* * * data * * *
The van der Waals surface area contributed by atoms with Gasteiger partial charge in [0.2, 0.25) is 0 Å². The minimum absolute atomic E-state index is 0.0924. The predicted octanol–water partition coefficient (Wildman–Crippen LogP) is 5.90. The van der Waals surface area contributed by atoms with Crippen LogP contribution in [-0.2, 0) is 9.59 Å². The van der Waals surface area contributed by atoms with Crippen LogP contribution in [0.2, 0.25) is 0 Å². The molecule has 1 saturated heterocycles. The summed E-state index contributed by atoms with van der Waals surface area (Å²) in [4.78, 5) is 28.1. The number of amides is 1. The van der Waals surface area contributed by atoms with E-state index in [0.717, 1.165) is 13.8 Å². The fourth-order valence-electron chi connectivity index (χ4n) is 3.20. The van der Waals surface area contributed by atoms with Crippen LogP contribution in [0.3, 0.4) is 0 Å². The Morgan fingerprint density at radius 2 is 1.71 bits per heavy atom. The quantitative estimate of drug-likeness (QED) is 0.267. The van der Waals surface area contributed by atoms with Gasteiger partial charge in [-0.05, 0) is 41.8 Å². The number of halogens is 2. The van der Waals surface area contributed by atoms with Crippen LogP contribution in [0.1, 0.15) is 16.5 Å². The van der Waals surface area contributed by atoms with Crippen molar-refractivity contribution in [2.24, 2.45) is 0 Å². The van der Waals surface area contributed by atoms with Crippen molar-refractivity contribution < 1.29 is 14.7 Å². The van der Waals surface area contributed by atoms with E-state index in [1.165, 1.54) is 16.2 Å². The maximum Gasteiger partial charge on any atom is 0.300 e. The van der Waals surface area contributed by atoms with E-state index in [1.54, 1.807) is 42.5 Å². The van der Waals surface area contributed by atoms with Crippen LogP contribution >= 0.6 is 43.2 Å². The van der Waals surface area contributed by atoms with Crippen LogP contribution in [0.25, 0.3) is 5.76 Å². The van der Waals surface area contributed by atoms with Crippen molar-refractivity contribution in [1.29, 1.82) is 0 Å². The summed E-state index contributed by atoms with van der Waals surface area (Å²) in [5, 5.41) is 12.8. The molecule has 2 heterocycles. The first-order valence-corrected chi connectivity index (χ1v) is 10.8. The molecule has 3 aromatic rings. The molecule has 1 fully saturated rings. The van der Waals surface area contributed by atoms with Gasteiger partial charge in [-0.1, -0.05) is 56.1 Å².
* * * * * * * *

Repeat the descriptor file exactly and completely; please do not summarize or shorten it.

The van der Waals surface area contributed by atoms with Gasteiger partial charge in [0.2, 0.25) is 0 Å². The minimum absolute atomic E-state index is 0.0924. The predicted octanol–water partition coefficient (Wildman–Crippen LogP) is 5.90. The van der Waals surface area contributed by atoms with Crippen LogP contribution in [-0.2, 0) is 9.59 Å². The van der Waals surface area contributed by atoms with Crippen LogP contribution in [0.2, 0.25) is 0 Å². The molecule has 1 saturated heterocycles. The summed E-state index contributed by atoms with van der Waals surface area (Å²) in [4.78, 5) is 28.1. The number of amides is 1. The van der Waals surface area contributed by atoms with E-state index in [0.717, 1.165) is 13.8 Å². The fourth-order valence-electron chi connectivity index (χ4n) is 3.20. The van der Waals surface area contributed by atoms with Crippen LogP contribution in [0.3, 0.4) is 0 Å². The Morgan fingerprint density at radius 2 is 1.71 bits per heavy atom. The quantitative estimate of drug-likeness (QED) is 0.267. The van der Waals surface area contributed by atoms with Gasteiger partial charge in [-0.05, 0) is 41.8 Å². The number of halogens is 2. The van der Waals surface area contributed by atoms with Crippen LogP contribution in [0.1, 0.15) is 16.5 Å². The van der Waals surface area contributed by atoms with Crippen molar-refractivity contribution in [2.24, 2.45) is 0 Å². The van der Waals surface area contributed by atoms with Crippen molar-refractivity contribution < 1.29 is 14.7 Å². The van der Waals surface area contributed by atoms with E-state index in [1.165, 1.54) is 16.2 Å². The maximum Gasteiger partial charge on any atom is 0.300 e. The van der Waals surface area contributed by atoms with E-state index in [1.54, 1.807) is 42.5 Å². The van der Waals surface area contributed by atoms with Crippen LogP contribution >= 0.6 is 43.2 Å². The van der Waals surface area contributed by atoms with Crippen LogP contribution in [0.25, 0.3) is 5.76 Å². The van der Waals surface area contributed by atoms with Crippen molar-refractivity contribution in [1.29, 1.82) is 0 Å². The summed E-state index contributed by atoms with van der Waals surface area (Å²) in [5, 5.41) is 12.8. The molecule has 2 heterocycles. The first-order valence-corrected chi connectivity index (χ1v) is 10.8. The molecule has 3 aromatic rings. The molecule has 1 fully saturated rings. The van der Waals surface area contributed by atoms with Gasteiger partial charge in [-0.1, -0.05) is 56.1 Å².